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Lt. Col. Stephen W. Benkosky - 2nd cavalery Reg.

Discussions on the personalities of the Allies and neutral states.

Lt. Col. Stephen W. Benkosky - 2nd cavalery Reg.

Postby KACKO on 09 May 2007 02:11

Lt. Col. Stephen W. Benkosky - 2nd Cavalery Reg. (* 11 Feb 1901 - + 9 Aug 1981)

Does somebody know more about this officer?
He suppose to serve in WWI, WWII - Major and later Lt. Col. in 2nd Cav. Reg. US Army and Korean War.
I am interested if somebody knows more information about this officer?
I am interested about information from his background - place of birth, name of father and mother (I red in article from 40-ties his father was from Bratislava (Pressburg, Poszony Austria-Hungary).
Thanks.
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Postby Dave Danner on 13 May 2007 05:40

2nd Cavalry Regiment was renamed 2nd Cavalry Group on 22 December 1943. It landed in France on 19 July 1944 and was under XII Corps from 10 August 1944 until the end of the war. Benkosky was Executive Officer of the Group and in May 1945 took command of the Group's 2nd Cavalry Reconnaissance Squadron. He received a Silver Star in 1945 in XII Corps General Order No. 10 (1945).

He didn't think much of the Silver Star, though. From a cav trooper's account:
Late Oct - Early Nov 1944

Troop C was getting hell. Here we had kicked the Krauts out of Hambone woods and were breaking in the green 26th Division Recon Troop just west of Xures, showing them how to smell out the enemy, and the Krauts had spoiled our show for the last five days by knocking hell out of the section covering our little minefield.

A Jerry AT gun, estimated as an 88, was particularly nasty and seemed to hang out in the orchard before the woods called La Haut de la Croix. "It's in dem trees", said one CP trooper, and we pounded away with our assault guns on the target area, but with no apparent affect.

Col. Ben decided to have a look, and brought along a T/Sgt. from the air-ground liaison detachment with his mighty jeep-filling radio. Col. Withers insisted on joining the tourist party.

Our forward trenches to the right of the road on the hill were reached by Col. Benkosky and the sergeant without incident. Col. Withers arrived hurriedly and slightly short of breath as he had been boosted up the hill by three shell bursts that walked up the slope behind him. The last one almost paid off as it hit the sod above the trench just as he slid in -- safe!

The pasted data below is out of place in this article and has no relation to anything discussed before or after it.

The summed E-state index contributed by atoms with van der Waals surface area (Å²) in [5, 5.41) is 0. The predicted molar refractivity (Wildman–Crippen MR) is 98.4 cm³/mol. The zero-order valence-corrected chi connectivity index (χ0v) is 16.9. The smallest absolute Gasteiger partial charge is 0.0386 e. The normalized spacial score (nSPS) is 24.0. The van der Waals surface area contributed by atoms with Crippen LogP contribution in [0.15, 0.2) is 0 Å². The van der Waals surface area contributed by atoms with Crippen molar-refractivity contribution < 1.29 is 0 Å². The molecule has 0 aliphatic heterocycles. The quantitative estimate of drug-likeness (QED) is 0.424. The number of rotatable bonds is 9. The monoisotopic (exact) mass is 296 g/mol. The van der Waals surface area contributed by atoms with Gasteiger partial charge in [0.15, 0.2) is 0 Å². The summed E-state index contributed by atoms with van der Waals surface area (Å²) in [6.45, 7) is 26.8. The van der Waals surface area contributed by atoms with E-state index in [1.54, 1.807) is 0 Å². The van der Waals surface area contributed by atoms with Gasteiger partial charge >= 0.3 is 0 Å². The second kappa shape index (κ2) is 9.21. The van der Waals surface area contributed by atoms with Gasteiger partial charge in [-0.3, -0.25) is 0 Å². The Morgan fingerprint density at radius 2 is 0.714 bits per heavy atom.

The Colonels both had as little success in seeing anything as the troopers had had for the last four days. Their efforts to prove that Colonels see better than privates did manage to stir up the enemy a little more than usual.

Doubtless in an effort to discourage the tactical peering of the Colonels, the T/Sgt. stuck his head up and took a look around. Poor chap, he was color blind. The artificial color of the camouflage with which the Krauts neatly hid their gun didn't register on his "poor" eyes, and he picked up the position immediately.

A radio call to Mustang support group, description of the target and it's location, were presently followed by the appearance of our fighters. They circled and dove in, 50's yammering. As they pulled up, two grand slams were heard. The orchard disappeared in a cloud of smoke and flying earth. The 500 pounders had scored and the C Troopers, now that the enemy gunners had been Christinized, slept peacefully that night with only enemy mortars to bother them.

"By God, Benkosky", said Col. Withers, "I'm going to write you up for that!"

When the Silver Star came Col. Benkosky said, "For watching a damn good 4F sergeant do a fine piece of work."

He is not in the Distinguished Service Cross or Distinguished Service Medal lists. The 2nd Cavalry regimental history does not indicate that he was wounded in World War II.

He was wounded in Korea, though, on 29 November 1950 while serving with the 187th Airborne Regimental Combat Team.

This website says he was G-2 (Intelligence Officer) of Combined Command Reconnaissance Activities, Korea in 1952-53.
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Postby KACKO on 19 Nov 2007 15:27

Thanks
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